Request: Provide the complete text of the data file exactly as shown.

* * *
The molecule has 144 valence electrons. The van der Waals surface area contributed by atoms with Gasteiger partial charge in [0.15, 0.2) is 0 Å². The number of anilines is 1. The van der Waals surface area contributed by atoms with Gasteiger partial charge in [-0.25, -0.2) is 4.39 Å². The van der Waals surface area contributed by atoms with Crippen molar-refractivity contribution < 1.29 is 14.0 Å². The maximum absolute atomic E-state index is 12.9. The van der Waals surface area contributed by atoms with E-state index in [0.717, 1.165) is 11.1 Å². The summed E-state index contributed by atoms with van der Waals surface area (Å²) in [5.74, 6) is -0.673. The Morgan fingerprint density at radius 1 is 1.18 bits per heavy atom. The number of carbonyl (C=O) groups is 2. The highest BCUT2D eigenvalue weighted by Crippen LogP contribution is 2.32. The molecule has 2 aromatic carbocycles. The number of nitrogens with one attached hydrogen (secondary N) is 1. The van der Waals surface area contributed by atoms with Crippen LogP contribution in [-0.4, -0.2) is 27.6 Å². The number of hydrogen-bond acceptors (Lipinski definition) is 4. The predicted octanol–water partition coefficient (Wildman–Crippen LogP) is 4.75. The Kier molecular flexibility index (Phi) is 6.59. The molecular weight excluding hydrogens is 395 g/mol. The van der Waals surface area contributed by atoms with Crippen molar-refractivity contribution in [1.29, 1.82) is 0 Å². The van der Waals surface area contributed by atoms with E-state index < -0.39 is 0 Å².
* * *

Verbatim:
The molecule has 144 valence electrons. The van der Waals surface area contributed by atoms with Gasteiger partial charge in [0.15, 0.2) is 0 Å². The number of anilines is 1. The van der Waals surface area contributed by atoms with Gasteiger partial charge in [-0.25, -0.2) is 4.39 Å². The van der Waals surface area contributed by atoms with Crippen molar-refractivity contribution < 1.29 is 14.0 Å². The maximum absolute atomic E-state index is 12.9. The van der Waals surface area contributed by atoms with E-state index in [0.717, 1.165) is 11.1 Å². The summed E-state index contributed by atoms with van der Waals surface area (Å²) in [5.74, 6) is -0.673. The Morgan fingerprint density at radius 1 is 1.18 bits per heavy atom. The number of carbonyl (C=O) groups is 2. The highest BCUT2D eigenvalue weighted by Crippen LogP contribution is 2.32. The molecule has 2 aromatic carbocycles. The number of nitrogens with one attached hydrogen (secondary N) is 1. The van der Waals surface area contributed by atoms with Crippen LogP contribution in [-0.4, -0.2) is 27.6 Å². The number of hydrogen-bond acceptors (Lipinski definition) is 4. The predicted octanol–water partition coefficient (Wildman–Crippen LogP) is 4.75. The Kier molecular flexibility index (Phi) is 6.59. The molecular weight excluding hydrogens is 395 g/mol. The van der Waals surface area contributed by atoms with Crippen molar-refractivity contribution in [1.29, 1.82) is 0 Å². The van der Waals surface area contributed by atoms with E-state index < -0.39 is 0 Å².